This year is an important anniversary for Stonehenge. A hundred years ago, in 1918, local barrister Cecil Chubb and his wife Mary gifted it to the nation. This public spirited decision marked a turning point in the history of Stonehenge and its fortunes.
A programme of restoration began almost immediately, starting a centenary of care and conservation at Stonehenge which continues to this day.
Throughout 2018, we have been celebrating the centenary of the gift, and discovering what this iconic monument means to people today.
On Friday 26 October 2018 we marked the anniversary of the day, 100 years ago, that Cecil and Mary Chubb donated Stonehenge to the nation. Activities included leaping into prehistory on artist Jeremy Deller’s inflatable Stonehenge (kindly loaned to us by The Store X Vinyl Factory). We also enjoyed new music, new art, an anniversary tea party and welcoming the wider Stonehenge family to share this special occasion with us.
Live locally? Find out about free access for local residents.
The Stonehenge centenary celebrations were sponsored by travel partner, South Western Railway.Read our news story
Your Stonehenge Stories
We want to know what Stonehenge means to you. If you or your family have visited the monument in the last 100 years, we’d love to see your photos, and hear the stories that capture your time at Stonehenge. These memories will be brought to life for everyone to enjoy as part of a special public digital project which will be unveiled soon.Submit your story
To celebrate this centenary, we gathered 100s of local people together for a special photo. Families, Rainbows, Brownies, Guides, Cubs, Scouts, schools and the military came together at Stonehenge, accompanied by a brass band and morris dancers, for a fun, celebratory occasion. The community gathered at sunrise to be a part of this special film and the on-going story of Stonehenge. We'd like to thank everyone who got up at dawn to be involved.
A generous donation
On 26 October 1918, Stonehenge was offered by Cecil and Mary Chubb to Sir Alfred Mond, First Commissioner of Works, as a gift for the nation. Cecil Chubb had bought Stonehenge for £6600 at a local auction just three years previously.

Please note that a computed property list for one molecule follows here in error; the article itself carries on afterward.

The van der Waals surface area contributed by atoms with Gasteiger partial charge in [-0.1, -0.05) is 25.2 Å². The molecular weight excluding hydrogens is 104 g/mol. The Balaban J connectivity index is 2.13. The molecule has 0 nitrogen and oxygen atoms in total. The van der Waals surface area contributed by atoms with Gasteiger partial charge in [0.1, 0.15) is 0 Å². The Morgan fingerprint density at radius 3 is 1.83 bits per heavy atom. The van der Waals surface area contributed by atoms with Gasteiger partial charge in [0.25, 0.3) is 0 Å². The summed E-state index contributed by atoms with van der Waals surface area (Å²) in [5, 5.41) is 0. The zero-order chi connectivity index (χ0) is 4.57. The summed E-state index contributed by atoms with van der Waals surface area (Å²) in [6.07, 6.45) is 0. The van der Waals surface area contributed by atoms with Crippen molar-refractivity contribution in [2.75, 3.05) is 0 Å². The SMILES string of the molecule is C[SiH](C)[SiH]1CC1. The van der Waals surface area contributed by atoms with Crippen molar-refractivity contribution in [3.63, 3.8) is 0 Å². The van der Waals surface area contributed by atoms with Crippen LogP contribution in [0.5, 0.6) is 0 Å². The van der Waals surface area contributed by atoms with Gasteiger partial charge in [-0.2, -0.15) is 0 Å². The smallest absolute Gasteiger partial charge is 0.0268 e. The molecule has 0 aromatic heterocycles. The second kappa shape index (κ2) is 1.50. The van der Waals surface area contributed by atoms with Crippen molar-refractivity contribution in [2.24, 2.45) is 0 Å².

Prior to 1918, the monument was propped up with wooden poles and some of the stones were in danger of collapse. Increasing numbers of visitors through the late 19th century had led to damage, with people regularly chipping the stones for souvenirs and scratching their names on the monument. Although this was largely halted by the introduction of an admission charge and attendant policeman from 1901 onwards, the monument itself was still in a perilous condition.
Thanks to the Chubbs' generosity, Stonehenge was saved. English Heritage’s predecessors, The Office of Works, began to care for the monument, restoring many of the fallen stones and undertaking a major survey and programme of excavation. Today, the ancient monument is looked after by English Heritage on behalf of the nation.Discover the full story
Stonehenge 100 Special Events
At Stonehenge and across the country, English Heritage has hosted special activities through the year, to celebrate the Chubbs' gift and a century of care and conservation.
- Browse and add Stonehenge photos to our digitial photo album
- Visit our special exhibition Making Connections: Stonehenge in its prehistoric world - and find out about the interconnected lives and cultures of the people who lived at the time of Stonehenge. Until 22 April 2019.
- Come to the final talk in our centenary lecture programme to learn about the Stonehenge and the Great War from Historic England researcher Martyn Barber.
Then and Now
To mark 100 years of visits at Stonehenge, we asked some people to recreate their holiday pictures. Scroll through to see them Then and Now.
100 years of care
To mark the 100 year anniversary of Stonehenge being gifted to the nation we’re publishing a series of blog posts which trace the care and conservation of the monument since 1918.